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Discussion Starter · #1 ·
Did a long drive on the highway this weekend in some pretty hot weather. At the gas station, I noticed a little oil around both rear drive flanges. Kept driving and when I got home the entire rear driver rim was soaked in gear oil and the passenger was wet as well but not nearly as bad. I had replaced my axles with HD ones from GBR and resealed the flanges 800 miles ago so everything was fresh. It's not on the back side of the hub, so not coming out the hub seal. It's actually pushing out through the bolt holes in the flange and around the edges, through the silicone seal.

My thought here is it might be the axle breather since it started happening on both sides simultaneously but I've always thought the "blocked breather" thing was kinda BS so figured I'd post to get some advice. As I recall, there is also an internal seal on the back of the stub axle. Should I assume they are shot on both sides?
 

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I'd be checking my drive flange bolts and using red LocTite on them.
I would not use red loc tite. I would use thread sealant for engine building. It is designed to keep oil from coming up the the thread of oil galley plugs.

http://www.summitracing.com/parts/arp-100-9904

I use this stuff on all the plugs and threads on my vehicles that need to hold oil, especially fill and drain pipe plugs


that or you have a bad inner hub seal
 

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Discussion Starter · #5 ·
Would a blocked breather really generate so much pressure to push oil through the inner hub seal, past the bearings and grease, through the RTV and out?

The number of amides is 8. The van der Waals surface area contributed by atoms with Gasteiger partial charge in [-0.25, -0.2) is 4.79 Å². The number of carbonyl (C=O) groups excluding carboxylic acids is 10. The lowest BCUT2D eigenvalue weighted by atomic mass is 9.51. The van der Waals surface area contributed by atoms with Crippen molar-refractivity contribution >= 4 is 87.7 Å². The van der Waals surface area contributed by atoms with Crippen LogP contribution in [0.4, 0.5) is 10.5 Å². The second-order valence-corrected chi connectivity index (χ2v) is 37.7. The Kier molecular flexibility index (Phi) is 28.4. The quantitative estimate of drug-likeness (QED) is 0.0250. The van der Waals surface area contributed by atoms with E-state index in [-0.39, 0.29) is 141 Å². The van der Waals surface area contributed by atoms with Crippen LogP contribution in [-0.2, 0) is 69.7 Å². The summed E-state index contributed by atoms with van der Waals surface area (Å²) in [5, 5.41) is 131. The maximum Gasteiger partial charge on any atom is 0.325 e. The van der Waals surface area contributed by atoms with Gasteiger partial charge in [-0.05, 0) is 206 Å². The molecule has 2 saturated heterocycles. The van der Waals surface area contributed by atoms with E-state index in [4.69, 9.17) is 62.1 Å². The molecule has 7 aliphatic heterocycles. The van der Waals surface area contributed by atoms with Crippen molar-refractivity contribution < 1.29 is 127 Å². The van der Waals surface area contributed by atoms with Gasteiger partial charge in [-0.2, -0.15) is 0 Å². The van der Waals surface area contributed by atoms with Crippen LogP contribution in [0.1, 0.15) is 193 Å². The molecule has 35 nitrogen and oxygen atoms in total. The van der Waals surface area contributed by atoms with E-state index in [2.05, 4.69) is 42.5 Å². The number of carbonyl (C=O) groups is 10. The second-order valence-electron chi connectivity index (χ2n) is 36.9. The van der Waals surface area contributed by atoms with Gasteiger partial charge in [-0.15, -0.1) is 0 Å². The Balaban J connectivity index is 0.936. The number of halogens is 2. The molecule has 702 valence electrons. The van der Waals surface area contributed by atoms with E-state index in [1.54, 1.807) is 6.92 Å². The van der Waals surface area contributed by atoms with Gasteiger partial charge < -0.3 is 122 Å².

My other thought.. the GBR axles are thicker than stock. Could the thicker shaft diameter have ruined the inner seal somehow? If memory serves correctly, the stock shafts bulge around the seal and then taper so i didn't think to change the seals when I swapped axles
 

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My other thought.. the GBR axles are thicker than stock. Could the thicker shaft diameter have ruined the inner seal somehow? If memory serves correctly, the stock shafts bulge around the seal and then taper so i didn't think to change the seals when I swapped axles
It's possible...but the only two places I can think of that would allow oil leaking from the stub seal to evacuate are:

a. The hub seal
b. The flange seal

If the leak is on the inside of the wheel, then it's quite possible that it's the hub seal. One mistake I made when installing my hub seals for the first time was not driving them into the hub as far as possible. This caused the lip of the seal to contact the stub and literally tear in half.

The flange seal seems unlikely to leak, at least not at the rate that you're describing.

Have you change the hub seal recently?
 

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I would not use red loc tite. I would use thread sealant for engine building. It is designed to keep oil from coming up the the thread of oil galley plugs.

http://www.summitracing.com/parts/arp-100-9904

I use this stuff on all the plugs and threads on my vehicles that need to hold oil, especially fill and drain pipe plugs


that or you have a bad inner hub seal
Let me rephrase.
Check you drive flange bolts to see if they're loose. I use red LocTite to keep the bolts tight, not to keep them sealed. An inner axle seal won't cause leaks.
 
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